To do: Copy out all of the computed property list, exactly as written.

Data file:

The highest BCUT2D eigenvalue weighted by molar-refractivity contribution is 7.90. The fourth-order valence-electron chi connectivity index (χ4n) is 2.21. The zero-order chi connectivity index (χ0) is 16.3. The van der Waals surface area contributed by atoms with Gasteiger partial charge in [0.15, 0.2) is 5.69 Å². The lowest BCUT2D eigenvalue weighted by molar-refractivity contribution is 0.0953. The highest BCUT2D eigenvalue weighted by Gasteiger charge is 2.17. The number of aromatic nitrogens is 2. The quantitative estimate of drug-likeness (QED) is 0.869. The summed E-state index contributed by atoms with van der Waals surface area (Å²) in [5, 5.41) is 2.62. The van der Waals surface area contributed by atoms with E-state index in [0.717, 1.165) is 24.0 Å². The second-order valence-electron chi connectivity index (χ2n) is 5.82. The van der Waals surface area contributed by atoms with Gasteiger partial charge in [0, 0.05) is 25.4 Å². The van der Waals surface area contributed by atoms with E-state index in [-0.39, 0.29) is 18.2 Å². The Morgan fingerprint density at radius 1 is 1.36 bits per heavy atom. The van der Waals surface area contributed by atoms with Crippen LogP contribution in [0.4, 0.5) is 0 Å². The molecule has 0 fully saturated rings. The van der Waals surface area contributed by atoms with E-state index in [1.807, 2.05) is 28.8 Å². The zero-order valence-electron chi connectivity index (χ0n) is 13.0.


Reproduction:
The highest BCUT2D eigenvalue weighted by molar-refractivity contribution is 7.90. The fourth-order valence-electron chi connectivity index (χ4n) is 2.21. The zero-order chi connectivity index (χ0) is 16.3. The van der Waals surface area contributed by atoms with Gasteiger partial charge in [0.15, 0.2) is 5.69 Å². The lowest BCUT2D eigenvalue weighted by molar-refractivity contribution is 0.0953. The highest BCUT2D eigenvalue weighted by Gasteiger charge is 2.17. The number of aromatic nitrogens is 2. The quantitative estimate of drug-likeness (QED) is 0.869. The summed E-state index contributed by atoms with van der Waals surface area (Å²) in [5, 5.41) is 2.62. The van der Waals surface area contributed by atoms with E-state index in [0.717, 1.165) is 24.0 Å². The second-order valence-electron chi connectivity index (χ2n) is 5.82. The van der Waals surface area contributed by atoms with Gasteiger partial charge in [0, 0.05) is 25.4 Å². The van der Waals surface area contributed by atoms with E-state index in [-0.39, 0.29) is 18.2 Å². The Morgan fingerprint density at radius 1 is 1.36 bits per heavy atom. The van der Waals surface area contributed by atoms with Crippen LogP contribution in [0.4, 0.5) is 0 Å². The molecule has 0 fully saturated rings. The van der Waals surface area contributed by atoms with E-state index in [1.807, 2.05) is 28.8 Å². The zero-order valence-electron chi connectivity index (χ0n) is 13.0.